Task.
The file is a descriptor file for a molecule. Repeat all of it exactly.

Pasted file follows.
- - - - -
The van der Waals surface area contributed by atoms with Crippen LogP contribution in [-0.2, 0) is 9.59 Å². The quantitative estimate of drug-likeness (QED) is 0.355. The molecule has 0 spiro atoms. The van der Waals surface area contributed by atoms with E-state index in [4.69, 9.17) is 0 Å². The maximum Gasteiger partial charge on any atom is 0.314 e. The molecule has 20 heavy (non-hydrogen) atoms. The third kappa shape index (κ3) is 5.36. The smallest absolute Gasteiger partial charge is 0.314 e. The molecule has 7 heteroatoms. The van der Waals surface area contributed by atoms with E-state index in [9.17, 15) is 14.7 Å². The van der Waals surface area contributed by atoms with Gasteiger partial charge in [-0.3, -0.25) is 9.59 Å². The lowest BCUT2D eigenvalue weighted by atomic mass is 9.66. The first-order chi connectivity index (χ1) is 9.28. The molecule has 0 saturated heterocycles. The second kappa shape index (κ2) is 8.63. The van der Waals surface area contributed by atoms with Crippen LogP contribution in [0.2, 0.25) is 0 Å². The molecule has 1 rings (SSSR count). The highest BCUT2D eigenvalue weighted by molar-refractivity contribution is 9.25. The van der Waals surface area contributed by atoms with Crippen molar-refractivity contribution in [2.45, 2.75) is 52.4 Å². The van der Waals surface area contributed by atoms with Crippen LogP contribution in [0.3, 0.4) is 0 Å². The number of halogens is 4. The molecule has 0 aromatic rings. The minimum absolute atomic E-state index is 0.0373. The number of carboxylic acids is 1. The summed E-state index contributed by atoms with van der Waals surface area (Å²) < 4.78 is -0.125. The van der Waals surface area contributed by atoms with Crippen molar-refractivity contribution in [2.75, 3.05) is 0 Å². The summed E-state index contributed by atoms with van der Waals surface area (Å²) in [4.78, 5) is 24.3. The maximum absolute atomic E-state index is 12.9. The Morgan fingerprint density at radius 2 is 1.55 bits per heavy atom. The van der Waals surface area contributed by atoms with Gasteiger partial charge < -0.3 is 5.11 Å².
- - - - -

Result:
The van der Waals surface area contributed by atoms with Crippen LogP contribution in [-0.2, 0) is 9.59 Å². The quantitative estimate of drug-likeness (QED) is 0.355. The molecule has 0 spiro atoms. The van der Waals surface area contributed by atoms with E-state index in [4.69, 9.17) is 0 Å². The maximum Gasteiger partial charge on any atom is 0.314 e. The molecule has 20 heavy (non-hydrogen) atoms. The third kappa shape index (κ3) is 5.36. The smallest absolute Gasteiger partial charge is 0.314 e. The molecule has 7 heteroatoms. The van der Waals surface area contributed by atoms with E-state index in [9.17, 15) is 14.7 Å². The van der Waals surface area contributed by atoms with Gasteiger partial charge in [-0.3, -0.25) is 9.59 Å². The lowest BCUT2D eigenvalue weighted by atomic mass is 9.66. The first-order chi connectivity index (χ1) is 9.28. The molecule has 0 saturated heterocycles. The second kappa shape index (κ2) is 8.63. The van der Waals surface area contributed by atoms with Crippen LogP contribution in [0.2, 0.25) is 0 Å². The molecule has 1 rings (SSSR count). The highest BCUT2D eigenvalue weighted by molar-refractivity contribution is 9.25. The van der Waals surface area contributed by atoms with Crippen molar-refractivity contribution in [2.45, 2.75) is 52.4 Å². The van der Waals surface area contributed by atoms with Crippen LogP contribution in [0.3, 0.4) is 0 Å². The number of halogens is 4. The molecule has 0 aromatic rings. The minimum absolute atomic E-state index is 0.0373. The number of carboxylic acids is 1. The summed E-state index contributed by atoms with van der Waals surface area (Å²) < 4.78 is -0.125. The van der Waals surface area contributed by atoms with Crippen molar-refractivity contribution in [2.75, 3.05) is 0 Å². The summed E-state index contributed by atoms with van der Waals surface area (Å²) in [4.78, 5) is 24.3. The maximum absolute atomic E-state index is 12.9. The Morgan fingerprint density at radius 2 is 1.55 bits per heavy atom. The van der Waals surface area contributed by atoms with Gasteiger partial charge < -0.3 is 5.11 Å².